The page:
Another Mamet revival, of what’s generally considered a lesser work, “Speed-the-Plow” showed glistening teeth in Neil Pepe’s taut staging, with Jeremy Piven (prior to his abrupt exit last week), Raul Esparza and Elisabeth Moss toplining as hungry Hollywood denizens.
Elsewhere on the revival front, stars Daniel Radcliffe and Frank Langella proved more compelling than their vehicles — respectively, Peter Shaffer’s strikingly theatrical but dated ’70s psychobabble about (misdiagnosed) repressed sexuality, “Equus,” and Robert Bolt’s dusty hagiography of Sir Thomas More, “A Man for All Seasons.”
The fall’s standout revival was Ian Rickson’s penetrating reassessment (originally for London’s Royal Court) of “The Seagull.” Subtle and unsettling, the production’s tone was set by the luminous Arkadina of Kristin Scott Thomas, embracing the character’s arch self-absorption and her inescapable melancholy with a helplessness that was heartbreaking to watch.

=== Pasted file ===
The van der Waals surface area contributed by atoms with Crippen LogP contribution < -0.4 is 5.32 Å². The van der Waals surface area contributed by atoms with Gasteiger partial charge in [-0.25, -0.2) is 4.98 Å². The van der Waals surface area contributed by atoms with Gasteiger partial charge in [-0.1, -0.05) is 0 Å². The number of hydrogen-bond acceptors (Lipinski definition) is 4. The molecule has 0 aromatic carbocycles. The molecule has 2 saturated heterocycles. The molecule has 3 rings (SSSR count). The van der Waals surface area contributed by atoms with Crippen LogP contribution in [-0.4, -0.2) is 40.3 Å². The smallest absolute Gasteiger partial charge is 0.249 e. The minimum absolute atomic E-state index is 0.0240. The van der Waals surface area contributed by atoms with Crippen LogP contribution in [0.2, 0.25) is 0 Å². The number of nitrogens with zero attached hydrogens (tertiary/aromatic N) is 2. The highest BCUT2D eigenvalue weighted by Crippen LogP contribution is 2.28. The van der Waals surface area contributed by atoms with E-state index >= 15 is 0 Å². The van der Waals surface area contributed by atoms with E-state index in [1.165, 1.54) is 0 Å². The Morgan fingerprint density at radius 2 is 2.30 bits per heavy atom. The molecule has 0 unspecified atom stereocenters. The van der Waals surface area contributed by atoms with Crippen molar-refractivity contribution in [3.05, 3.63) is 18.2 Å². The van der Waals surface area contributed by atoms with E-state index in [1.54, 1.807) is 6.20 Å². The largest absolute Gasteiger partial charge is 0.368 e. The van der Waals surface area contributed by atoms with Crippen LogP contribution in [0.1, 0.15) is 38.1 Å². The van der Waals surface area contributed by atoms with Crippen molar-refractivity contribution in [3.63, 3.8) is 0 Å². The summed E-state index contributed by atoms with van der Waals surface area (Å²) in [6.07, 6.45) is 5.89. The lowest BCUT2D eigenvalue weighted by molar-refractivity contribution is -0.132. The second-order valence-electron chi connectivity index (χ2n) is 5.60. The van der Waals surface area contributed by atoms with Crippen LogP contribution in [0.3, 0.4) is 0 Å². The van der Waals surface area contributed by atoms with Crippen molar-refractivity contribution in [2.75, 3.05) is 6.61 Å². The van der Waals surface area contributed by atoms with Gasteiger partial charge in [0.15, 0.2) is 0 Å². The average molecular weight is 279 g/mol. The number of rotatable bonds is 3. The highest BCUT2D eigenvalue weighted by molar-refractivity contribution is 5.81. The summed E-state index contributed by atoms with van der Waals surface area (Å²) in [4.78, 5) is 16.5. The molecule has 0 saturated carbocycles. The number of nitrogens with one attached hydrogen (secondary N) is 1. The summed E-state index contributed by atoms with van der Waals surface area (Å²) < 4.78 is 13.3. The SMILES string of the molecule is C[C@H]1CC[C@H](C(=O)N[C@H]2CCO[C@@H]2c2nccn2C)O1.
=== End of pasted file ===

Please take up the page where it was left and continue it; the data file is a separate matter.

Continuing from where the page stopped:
And while it wasn’t everyone’s cup of Greek tragedy by way of post-WWII America, experimental director Simon McBurney’s nonnaturalistic take on “All My Sons” delivered powerful dramatic pyrotechnics in the hands of John Lithgow, Dianne Wiest, Patrick Wilson and an only marginally out-of-her-element Katie Holmes, who no doubt helped goose ticket sales.
New plays were fewer in number, the least of them being Nick Whitby’s flat-footed retread of the Ernst Lubitsch screen classic “To Be or Not to Be,” which died a mercifully quick death for Manhattan Theater Club.